During the last six weeks I’ve been reading a lot of dealing with grief books. Most of them warn that there will be times when the family feel isolated and alone. Some of the times this might happen include a period of around 40 days after the loss, when everyone returns to normal life and expect the family to do the same; and facing the first of special occasions, like Christmas, birthdays and anniversaries.
Yesterday, as I already mentioned, would have been Barry’s birthday. Today, I received a card from the funeral director with these words:
Dear Karen, Gary and Daniel,
I just wanted you to know that I’m thinking of you and praying for you all as you face Barry’s birthday without him.
These are simple words, but they mean so much. Yet…they come from an outsider. My family knew that it was Barry’s birthday, but none of them phoned to make sure that I was coping. What if I wasn’t? What if I was in the depth of despair? I would have felt alone and depressed. Luckily, I don’t live alone, so there were other people around me and we talked about the day and how we were feeling. Yet, to be honest, it felt like no one else cared…even though I know they do and they were probably dealing with their own grief.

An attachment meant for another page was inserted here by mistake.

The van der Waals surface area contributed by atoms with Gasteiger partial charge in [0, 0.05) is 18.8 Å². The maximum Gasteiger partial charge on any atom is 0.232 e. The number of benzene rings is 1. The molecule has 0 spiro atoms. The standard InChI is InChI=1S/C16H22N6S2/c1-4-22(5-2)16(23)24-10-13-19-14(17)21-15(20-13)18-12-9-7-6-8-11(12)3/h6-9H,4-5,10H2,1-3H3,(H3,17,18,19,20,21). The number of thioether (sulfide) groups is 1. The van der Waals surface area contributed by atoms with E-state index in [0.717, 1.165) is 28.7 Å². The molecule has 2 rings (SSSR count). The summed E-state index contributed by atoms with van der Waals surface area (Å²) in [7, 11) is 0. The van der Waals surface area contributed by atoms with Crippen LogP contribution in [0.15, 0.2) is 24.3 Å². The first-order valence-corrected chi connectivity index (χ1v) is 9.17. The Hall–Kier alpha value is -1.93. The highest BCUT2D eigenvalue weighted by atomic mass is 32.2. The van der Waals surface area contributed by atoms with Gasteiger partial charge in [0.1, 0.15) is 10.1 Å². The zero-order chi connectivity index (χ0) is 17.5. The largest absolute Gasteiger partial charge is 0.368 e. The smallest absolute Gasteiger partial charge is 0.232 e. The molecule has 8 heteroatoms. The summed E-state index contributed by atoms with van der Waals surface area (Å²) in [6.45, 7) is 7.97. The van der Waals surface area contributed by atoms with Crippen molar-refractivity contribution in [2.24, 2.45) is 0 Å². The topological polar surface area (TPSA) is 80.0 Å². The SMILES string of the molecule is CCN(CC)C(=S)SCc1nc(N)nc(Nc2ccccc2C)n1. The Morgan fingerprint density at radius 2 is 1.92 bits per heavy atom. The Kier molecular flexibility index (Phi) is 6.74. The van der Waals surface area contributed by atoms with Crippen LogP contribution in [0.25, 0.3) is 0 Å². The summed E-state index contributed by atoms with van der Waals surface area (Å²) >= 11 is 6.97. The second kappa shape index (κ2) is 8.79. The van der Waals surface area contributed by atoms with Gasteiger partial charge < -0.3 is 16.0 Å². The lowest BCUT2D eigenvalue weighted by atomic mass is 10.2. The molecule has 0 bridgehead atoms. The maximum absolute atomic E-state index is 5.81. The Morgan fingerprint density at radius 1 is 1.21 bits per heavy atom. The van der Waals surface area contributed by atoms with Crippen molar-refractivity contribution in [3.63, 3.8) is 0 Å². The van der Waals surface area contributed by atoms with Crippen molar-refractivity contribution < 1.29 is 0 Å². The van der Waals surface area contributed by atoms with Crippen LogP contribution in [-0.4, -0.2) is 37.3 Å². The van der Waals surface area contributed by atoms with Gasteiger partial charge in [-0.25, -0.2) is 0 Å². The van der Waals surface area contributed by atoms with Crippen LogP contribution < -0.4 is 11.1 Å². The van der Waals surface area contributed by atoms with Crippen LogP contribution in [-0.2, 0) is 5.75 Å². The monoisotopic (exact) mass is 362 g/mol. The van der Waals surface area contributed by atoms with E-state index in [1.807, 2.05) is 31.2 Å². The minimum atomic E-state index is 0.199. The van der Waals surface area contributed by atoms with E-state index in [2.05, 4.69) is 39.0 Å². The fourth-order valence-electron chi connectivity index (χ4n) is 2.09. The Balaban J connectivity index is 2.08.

If you know someone who has lost someone, please remember that it’s at these special times that they need your support the most. A simple phone call is enough. Ask them if they are alright and whether they need a shoulder to cry on. Chances are that they do need a shoulder, but they don’t want to ask for it and risk being a burden. Facing a special occasion alone is torture. Everything the bereaved person does reminds them of the person they have lost, and of the future they will not share together. Please, don’t let them fall into a state of depression, offer them your support. Ideally, suggest an outing with other members of the family so that everyone can grieve together, find comfort from each other and remember the good times.